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It’s No Sundance — and Doesn’t Want to Be

Nobody said it was easy to run a big event. But the Tribeca Film Festival, which begins its eighth sixth year next week, had a rough time by any standards. Literally built on shaky ground, Tribeca came together in 2003 when Robert De Niro and producing partner Jane Rosenthal created it as a venture to bring […]

Nobody said it was easy to run a big event. But the Tribeca Film Festival, which begins its eighth sixth year next week, had a rough time by any standards.

Literally built on shaky ground, Tribeca came together in 2003 when Robert De Niro and producing partner Jane Rosenthal created it as a venture to bring business back to downtown Manhattan in the wake of 9/11. However, the festival eventually came under scrutiny for possessing ulterior motives: Its for-profit approach, pricey tickets and expansion beyond the Tribeca neighborhood created the ugly image of an oversized, unfriendly operation — not the best image for a newbie to project.

Nevertheless, it appears to have survived the backlash and has begun to develop its groove. Although still an affluent gathering, it mainly appeals to local New York audiences interested in choice picks from the festival circuit and a variety of under-the-radar international cinema.

At the same time, there are hints of a burgeoning marketplace that stems from the large number of premieres contained in the program. The festival cites 28 deals that emerged for movies at last year's festival, including the Swedish vampire drama "Let the Right One In," which did solid business under the guidance of Magnolia Pictures and boosted the career of director Tomas Alfredson.

This year, with 48 world premieres in store, there's a strong chance that similar success stories will emerge.

But Tribeca is no Sundance or Cannes — nor does it aim for those impossibly high standards. With a mere 84 features, down from last year's count of 122, the decrease in size suggests an attempt to develop a coherent image, or at least a manageable one.

Following in the footsteps of 2008, the programmers have included a few Sundance highlights, which serve as sneak previews now that they have landed distribution deals for later this year. These titles include Sony Pictures Classics' minimalist sci-fi drama "Moon" and the blaxploitation pastiche "Black Dynamite"; IFC's political comedy "In the Loop"; and Magnolia's arty Steven Soderbergh project, "The Girlfriend Experience."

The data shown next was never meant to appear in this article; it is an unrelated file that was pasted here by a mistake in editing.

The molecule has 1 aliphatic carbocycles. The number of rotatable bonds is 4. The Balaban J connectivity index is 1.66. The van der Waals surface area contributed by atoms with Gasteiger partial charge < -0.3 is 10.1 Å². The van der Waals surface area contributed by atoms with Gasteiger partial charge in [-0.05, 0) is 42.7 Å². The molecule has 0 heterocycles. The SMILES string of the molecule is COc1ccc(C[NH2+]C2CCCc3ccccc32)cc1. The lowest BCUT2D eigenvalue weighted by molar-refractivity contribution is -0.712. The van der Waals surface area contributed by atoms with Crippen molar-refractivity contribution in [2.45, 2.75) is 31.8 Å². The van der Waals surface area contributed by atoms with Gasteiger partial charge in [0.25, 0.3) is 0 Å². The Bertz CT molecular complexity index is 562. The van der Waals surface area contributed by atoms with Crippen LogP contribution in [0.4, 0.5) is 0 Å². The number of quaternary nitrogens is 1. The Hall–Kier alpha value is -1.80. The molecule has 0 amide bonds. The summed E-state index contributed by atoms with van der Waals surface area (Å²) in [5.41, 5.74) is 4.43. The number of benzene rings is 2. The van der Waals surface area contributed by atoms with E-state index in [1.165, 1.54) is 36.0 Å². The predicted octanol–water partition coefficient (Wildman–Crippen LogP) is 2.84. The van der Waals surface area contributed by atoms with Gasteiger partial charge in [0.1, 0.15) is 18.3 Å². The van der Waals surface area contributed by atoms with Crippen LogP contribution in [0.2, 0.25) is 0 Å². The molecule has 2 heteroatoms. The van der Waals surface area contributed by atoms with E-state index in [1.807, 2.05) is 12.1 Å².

Then there are the stars: Woody Allen (whose latest comedy, the Larry David vehicle "Whatever Works," opens the festival), Eric Bana, Cheryl Hines, Dan Fogler, Thomas Haden Church, Steve Buscemi, Spike Lee and many others.

Famous faces and industry greats will walk the red carpet and chat it up at various panels, firmly placing the festival in the national spotlight, even as numerous small, inconspicuous world cinema offerings quietly premiere. Whether these entries will gain any sort of major critical or industrial recognition remains to be seen.

Meanwhile, the festival continues to build a community within itself. Five out of the 12 documentaries in competition come from returning filmmakers, while 35 producers or directors have narrative features at the festival.

A good portion of the content was aided by internal Tribeca efforts, along the lines of the Sundance Institute's labs: The Tribeca All Access program will showcase 27 new features, and award several cash prizes to films selected by a jury of actors and filmmakers. The Gucci Tribeca Documentary Fund was officially launched last year and will present two films at the festival: "Fixer: The Taking of Ajmal Naqshbandi" and "Only When I Dance."

These efforts help contribute to the perception that Tribeca actively contributes to the film world, rather than merely shining another light on it.

One new addition to the festival won't have any bearing on its outcome this year: The move of 20-year Sundance veteran Geoff Gilmore, formerly the director of the annual Park City gathering, to the position of Creative Officer of Tribeca Enterprises.

Gilmore's apparently abrupt decision to move back to New York in February stunned many people in the festival world, but it was less of a shocker when Tribeca's artistic director, Peter Scarlet, stepped down and took a position at the Middle East International Film Festival. However, Tribeca's executive director,  Nancy Schafer, continues to oversee the program this year.

According to a Tribeca spokesperson, right now Gilmore plans to focus on operations beyond the main festival, including digital initiatives and other strategies for fostering new filmmakers in the current climate.

In other words, don't expect the festival to start emulating Sundance anytime soon.